How much oxygen is there really on the moon?
In October theAustralian Space Agency and NASA signed an agreement to send an Australian-made rover to the moon as part of the program Artemiswith the aim of collecting moon rocks that they might eventually provide breathable oxygen to the Moon. The reason is that there is indeed a lot of oxygen on the Moon, but not in gaseous form: it is trapped inside the regolith, the layer of rock and fine dust that covers the Moon’s surface. Could enough oxygen be extracted to sustain human life on the moon?
Would oxygen on the moon be enough for everyone?
Although the Moon has an atmosphere, it is very subtle and composed mainly of hydrogen, neon and argon. It’s not the kind of gas mixture that could sustain oxygen-dependent mammals like humans. Having said that, however, there is a lot of oxygen on the moononly it is not in a gaseous state.
Oxygen can be found in many of the minerals in the soil around us, and the Moon is mostly made up of the same rocks that can be found on Earth (albeit with slightly more material from meteors). Minerals such as silica, aluminum and iron and magnesium oxides dominate the lunar landscape. All of these minerals contain oxygen, but not in a form accessible to our lungs. On the Moon, in fact, these minerals exist in a few different forms including hard rock, dust, gravel and stones that cover the surface.
There Lunar regolith is made up of approximately 45% oxygen. But that oxygen is closely related to the minerals we told you about earlier and breaking those strong bonds is possible, but there is a problem. It’s a pretty simple process, but it takes a lot of energy. To be sustainable, it would need to be supported by solar energy or other energy sources available on the Moon.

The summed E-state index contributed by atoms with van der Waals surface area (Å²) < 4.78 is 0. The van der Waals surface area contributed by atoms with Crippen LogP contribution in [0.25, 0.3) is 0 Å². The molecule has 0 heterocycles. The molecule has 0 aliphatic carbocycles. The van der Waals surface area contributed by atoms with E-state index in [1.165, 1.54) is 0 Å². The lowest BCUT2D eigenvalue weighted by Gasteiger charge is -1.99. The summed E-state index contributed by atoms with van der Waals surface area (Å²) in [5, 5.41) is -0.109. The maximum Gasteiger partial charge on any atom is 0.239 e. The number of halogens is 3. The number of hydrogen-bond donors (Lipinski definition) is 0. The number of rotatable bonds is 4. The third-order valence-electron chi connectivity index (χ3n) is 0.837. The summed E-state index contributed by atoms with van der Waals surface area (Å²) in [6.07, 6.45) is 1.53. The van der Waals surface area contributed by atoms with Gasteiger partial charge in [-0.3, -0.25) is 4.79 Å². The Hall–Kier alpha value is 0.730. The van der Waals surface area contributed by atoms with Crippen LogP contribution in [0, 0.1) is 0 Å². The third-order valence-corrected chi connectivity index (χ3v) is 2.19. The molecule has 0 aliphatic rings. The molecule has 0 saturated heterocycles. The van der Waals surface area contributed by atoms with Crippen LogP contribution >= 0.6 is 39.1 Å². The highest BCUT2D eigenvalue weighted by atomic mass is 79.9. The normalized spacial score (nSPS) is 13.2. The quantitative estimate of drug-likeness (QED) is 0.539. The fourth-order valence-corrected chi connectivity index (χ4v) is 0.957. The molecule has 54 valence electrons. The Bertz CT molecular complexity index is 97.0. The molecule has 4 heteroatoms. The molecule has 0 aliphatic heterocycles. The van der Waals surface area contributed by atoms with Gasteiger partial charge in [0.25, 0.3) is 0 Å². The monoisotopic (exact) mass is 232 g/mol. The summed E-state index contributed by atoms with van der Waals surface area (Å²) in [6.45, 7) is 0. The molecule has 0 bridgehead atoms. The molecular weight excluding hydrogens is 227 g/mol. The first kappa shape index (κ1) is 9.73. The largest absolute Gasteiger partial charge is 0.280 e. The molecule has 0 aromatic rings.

We could sustain ourselves for 100,000 years
As explained on TheConversation, extracting oxygen from regolith would also require considerable industrial equipment. We should first convert the solid metal oxide into liquid form, by applying heat or heat combined with solvents or electrolytes. There is this technology on Earth, but moving this to the Moon will be a great challenge.
This mission, however, is driven by the fact that on the Moon there is, as anticipated, really a lot of oxygen. Succeeding in the process, considering only the regolith that is easily accessible on the surface, large quantities could be extracted.
Each cubic meter of lunar regolith contains 1.4 tons of minerals, of which 630 kilograms of oxygen. According to NASA, humans need to breathe about 800 grams of oxygen per day to survive – 630 kilograms would be enough for one person for about two years.
Assuming that the mean depth of the regolith on the Moon is about ten meters and taking it all out, there would be enough oxygen to supporting all eight billion people on Earth for approximately 100,000 years. These are incredible figures.